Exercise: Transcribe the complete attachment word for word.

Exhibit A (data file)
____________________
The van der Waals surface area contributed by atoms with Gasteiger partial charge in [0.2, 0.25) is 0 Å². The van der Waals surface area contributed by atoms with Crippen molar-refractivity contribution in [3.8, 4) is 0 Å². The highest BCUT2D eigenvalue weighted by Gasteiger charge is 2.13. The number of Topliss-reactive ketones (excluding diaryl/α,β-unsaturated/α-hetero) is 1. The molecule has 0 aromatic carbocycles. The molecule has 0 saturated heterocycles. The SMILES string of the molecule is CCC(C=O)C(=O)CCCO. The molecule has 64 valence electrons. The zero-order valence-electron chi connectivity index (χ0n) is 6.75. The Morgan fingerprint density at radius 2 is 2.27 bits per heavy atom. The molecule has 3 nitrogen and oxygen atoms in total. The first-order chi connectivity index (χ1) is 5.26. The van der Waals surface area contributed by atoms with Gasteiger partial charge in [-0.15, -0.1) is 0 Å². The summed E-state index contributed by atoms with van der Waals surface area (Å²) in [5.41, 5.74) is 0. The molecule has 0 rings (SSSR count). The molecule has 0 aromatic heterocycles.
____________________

The van der Waals surface area contributed by atoms with Gasteiger partial charge in [0.2, 0.25) is 0 Å². The van der Waals surface area contributed by atoms with Crippen molar-refractivity contribution in [3.8, 4) is 0 Å². The highest BCUT2D eigenvalue weighted by Gasteiger charge is 2.13. The number of Topliss-reactive ketones (excluding diaryl/α,β-unsaturated/α-hetero) is 1. The molecule has 0 aromatic carbocycles. The molecule has 0 saturated heterocycles. The SMILES string of the molecule is CCC(C=O)C(=O)CCCO. The molecule has 64 valence electrons. The zero-order valence-electron chi connectivity index (χ0n) is 6.75. The Morgan fingerprint density at radius 2 is 2.27 bits per heavy atom. The molecule has 3 nitrogen and oxygen atoms in total. The first-order chi connectivity index (χ1) is 5.26. The van der Waals surface area contributed by atoms with Gasteiger partial charge in [-0.15, -0.1) is 0 Å². The summed E-state index contributed by atoms with van der Waals surface area (Å²) in [5.41, 5.74) is 0. The molecule has 0 rings (SSSR count). The molecule has 0 aromatic heterocycles.